Ecosystem Partnerships: Made Stronger through Industry 4.0’s Digital Transformation

Industry 4.0 (4IR) continues to transform business models, processes, and customer experiences. However, new technology is not enough to meet the speed and agility needed to create success in today’s digital, consumer-driven economy. Many companies struggle to adopt these technologies fast enough, so they are increasingly joining with external partners to share and extend their capabilities. By sharing resources, such as product development, marketing, sales, delivery, as well as customer success and support in an ecosystem, companies are pushing new pathways of innovation, competition, and delivery to market. Ecosystem partnerships are driving business to new levels and creating new opportunities for increased revenue growth.

What is an Ecosystem Partnership?

 

An ecosystem partnership, simply defined, is a network of businesses working together to create a product or service to address changing market needs. The range of partners in the functioning ecosystem can be centered on the customer (distributors and retailers), supply chain (4IR vendors), talent (government agencies and apprentice programs), or production (logistics and warehouse managers).

 

Similar to natural systems, ecosystem partnerships are continually flowing with energy and evolving the relationships within to be flexible and adaptable to solve shared challenges and meet shared objectives.

 

“As manufacturers grapple with the pandemic and economic headwinds, they’re finding digital transformation should be a journey shared with external partners. Companies today are looking beyond the silo of their own organization to establish powerful networks of vendors to source digital capabilities and solutions that drive results,” says Paul Wellener, vice chairman of Deloitte and leader of Deloitte’s U.S. industrial products and construction practice.

 

These ecosystems drive improvements in agility, efficiency, and production at a pace that most companies would struggle to achieve alone. For manufacturers looking to boost competitiveness, scale their smart-manufacturing capabilities, and thrive in a post-COVID world, the time to adopt an ecosystem approach is now.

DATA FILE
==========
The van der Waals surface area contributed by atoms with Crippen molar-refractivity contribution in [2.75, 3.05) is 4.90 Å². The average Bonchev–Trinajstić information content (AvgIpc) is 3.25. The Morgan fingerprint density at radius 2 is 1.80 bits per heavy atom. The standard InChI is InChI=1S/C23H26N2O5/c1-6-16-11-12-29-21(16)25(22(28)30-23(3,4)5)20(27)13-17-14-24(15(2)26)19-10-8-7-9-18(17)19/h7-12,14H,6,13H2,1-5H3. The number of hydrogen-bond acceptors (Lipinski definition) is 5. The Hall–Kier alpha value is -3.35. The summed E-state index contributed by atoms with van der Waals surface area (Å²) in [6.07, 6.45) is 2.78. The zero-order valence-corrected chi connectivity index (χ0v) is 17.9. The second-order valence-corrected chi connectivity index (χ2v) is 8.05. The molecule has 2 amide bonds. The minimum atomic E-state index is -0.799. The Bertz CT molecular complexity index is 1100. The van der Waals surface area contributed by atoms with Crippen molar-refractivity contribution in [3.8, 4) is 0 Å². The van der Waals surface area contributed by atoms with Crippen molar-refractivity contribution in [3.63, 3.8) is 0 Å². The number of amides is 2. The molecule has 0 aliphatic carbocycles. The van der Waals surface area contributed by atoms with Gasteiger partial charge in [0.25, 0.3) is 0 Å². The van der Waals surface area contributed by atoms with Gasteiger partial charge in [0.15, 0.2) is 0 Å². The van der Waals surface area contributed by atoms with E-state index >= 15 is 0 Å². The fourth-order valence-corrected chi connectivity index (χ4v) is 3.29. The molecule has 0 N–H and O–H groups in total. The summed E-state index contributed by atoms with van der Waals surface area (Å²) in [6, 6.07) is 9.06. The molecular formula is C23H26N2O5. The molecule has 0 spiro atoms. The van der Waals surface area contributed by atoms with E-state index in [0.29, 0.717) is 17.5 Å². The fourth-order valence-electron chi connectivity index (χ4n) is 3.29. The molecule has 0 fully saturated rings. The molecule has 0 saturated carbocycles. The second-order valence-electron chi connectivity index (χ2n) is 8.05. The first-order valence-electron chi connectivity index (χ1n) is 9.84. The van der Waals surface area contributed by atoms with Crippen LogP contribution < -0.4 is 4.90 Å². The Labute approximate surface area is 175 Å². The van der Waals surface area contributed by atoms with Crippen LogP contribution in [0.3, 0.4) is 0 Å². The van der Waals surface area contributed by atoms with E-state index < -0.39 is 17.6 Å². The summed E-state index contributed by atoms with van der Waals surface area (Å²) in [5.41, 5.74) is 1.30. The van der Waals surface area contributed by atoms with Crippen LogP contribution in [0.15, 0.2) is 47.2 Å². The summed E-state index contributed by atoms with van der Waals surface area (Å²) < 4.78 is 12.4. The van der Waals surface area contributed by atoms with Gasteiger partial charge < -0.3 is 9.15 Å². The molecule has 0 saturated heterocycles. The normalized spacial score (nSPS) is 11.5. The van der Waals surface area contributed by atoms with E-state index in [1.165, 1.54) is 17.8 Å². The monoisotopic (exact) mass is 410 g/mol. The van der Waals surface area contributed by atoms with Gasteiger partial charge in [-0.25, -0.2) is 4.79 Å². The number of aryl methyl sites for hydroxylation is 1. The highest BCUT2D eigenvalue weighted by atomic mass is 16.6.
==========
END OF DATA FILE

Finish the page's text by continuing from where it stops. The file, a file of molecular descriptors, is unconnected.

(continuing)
A typical, fully mature ecosystem includes these five characteristics of:

 

  • Real-time, secure communication platforms across all ecosystem partners
  • Shared access among multiple partners to various capabilities to assist manufacturing to gain a competitive edge
  • Manufacturers with complementary capabilities improve supply chain and production efficiency, product value, and speed to market
  • Deploy the systems and technologies needed to quickly adapt to any changes or issues
  • Use Internet of Things (IoT) technologies to connect the entire ecosystem, enhancing informed decision-making using real-time data
"As manufacturers grapple with the pandemic and economic headwinds, they're finding digital transformation should be a journey shared with external partners."
Paul Wellener, Vice Chairman & Leader of U.S. Industrial Products and Construction Practice

Deloitte

How Companies Benefit

 

In the past, business was conducted in physical stores, and collaborating with other companies was not the norm. The options for products or services were fewer and varied depending on the inventory in the existing warehouse.  Or, if there was a traditional partnership, the partner had one role in a limited capacity. In contrast, partners in an ecosystem partnership can have input in many different points in the process.

 

Unlike traditional markets where value is created based on one company’s sole ability to generate profit above operational costs, ecosystem partnerships create value together. Each participant contributes to the overall value, often sharing operational costs of the process.

 

Ecosystem partners operate on the principle of mutual self-interest, working together with shared ideals, standards, or goals to produce, protect, or service to create and deliver more value. For example, John Deere believes that investing in partnerships is the best way to solve problems and bring value to their customers. “One of the best ways we’ve found to do that is to bring connected software companies, our dealers and ag service providers together to explore new opportunities to collaborate, and to share ideas and information that will hopefully result in new digital tools and applications that will help farmers farm even better,” says Kayla Reynolds, digital business development manager for the John Deere Intelligent Solutions Group (ISG).